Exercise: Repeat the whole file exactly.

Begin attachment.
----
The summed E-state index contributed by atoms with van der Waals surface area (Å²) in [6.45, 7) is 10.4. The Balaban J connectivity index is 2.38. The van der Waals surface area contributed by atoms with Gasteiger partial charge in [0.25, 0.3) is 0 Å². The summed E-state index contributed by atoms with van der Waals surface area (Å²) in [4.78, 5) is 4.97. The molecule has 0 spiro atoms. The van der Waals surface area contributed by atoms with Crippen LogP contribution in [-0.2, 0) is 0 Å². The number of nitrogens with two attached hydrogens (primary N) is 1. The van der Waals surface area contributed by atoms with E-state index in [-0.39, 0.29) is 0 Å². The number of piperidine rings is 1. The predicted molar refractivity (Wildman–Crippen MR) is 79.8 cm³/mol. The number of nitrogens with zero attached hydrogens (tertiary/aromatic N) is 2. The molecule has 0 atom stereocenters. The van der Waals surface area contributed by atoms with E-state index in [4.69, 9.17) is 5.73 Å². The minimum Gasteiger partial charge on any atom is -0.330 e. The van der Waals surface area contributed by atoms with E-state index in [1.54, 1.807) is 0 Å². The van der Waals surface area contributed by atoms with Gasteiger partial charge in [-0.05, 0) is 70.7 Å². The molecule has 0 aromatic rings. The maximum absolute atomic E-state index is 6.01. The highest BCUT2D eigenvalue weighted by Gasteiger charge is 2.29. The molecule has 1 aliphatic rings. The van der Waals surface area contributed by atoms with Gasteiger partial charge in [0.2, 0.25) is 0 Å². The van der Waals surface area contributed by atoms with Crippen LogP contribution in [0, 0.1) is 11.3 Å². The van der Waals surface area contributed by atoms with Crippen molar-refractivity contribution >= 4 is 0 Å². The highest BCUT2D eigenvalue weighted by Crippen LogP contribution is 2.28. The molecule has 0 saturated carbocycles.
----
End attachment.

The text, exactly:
The summed E-state index contributed by atoms with van der Waals surface area (Å²) in [6.45, 7) is 10.4. The Balaban J connectivity index is 2.38. The van der Waals surface area contributed by atoms with Gasteiger partial charge in [0.25, 0.3) is 0 Å². The summed E-state index contributed by atoms with van der Waals surface area (Å²) in [4.78, 5) is 4.97. The molecule has 0 spiro atoms. The van der Waals surface area contributed by atoms with Crippen LogP contribution in [-0.2, 0) is 0 Å². The number of nitrogens with two attached hydrogens (primary N) is 1. The van der Waals surface area contributed by atoms with E-state index in [-0.39, 0.29) is 0 Å². The number of piperidine rings is 1. The predicted molar refractivity (Wildman–Crippen MR) is 79.8 cm³/mol. The number of nitrogens with zero attached hydrogens (tertiary/aromatic N) is 2. The molecule has 0 atom stereocenters. The van der Waals surface area contributed by atoms with E-state index in [4.69, 9.17) is 5.73 Å². The minimum Gasteiger partial charge on any atom is -0.330 e. The van der Waals surface area contributed by atoms with E-state index in [1.54, 1.807) is 0 Å². The van der Waals surface area contributed by atoms with Gasteiger partial charge in [-0.05, 0) is 70.7 Å². The molecule has 0 aromatic rings. The maximum absolute atomic E-state index is 6.01. The highest BCUT2D eigenvalue weighted by Gasteiger charge is 2.29. The molecule has 1 aliphatic rings. The van der Waals surface area contributed by atoms with Gasteiger partial charge in [0.2, 0.25) is 0 Å². The van der Waals surface area contributed by atoms with Crippen LogP contribution in [0, 0.1) is 11.3 Å². The van der Waals surface area contributed by atoms with Crippen molar-refractivity contribution >= 4 is 0 Å². The highest BCUT2D eigenvalue weighted by Crippen LogP contribution is 2.28. The molecule has 0 saturated carbocycles.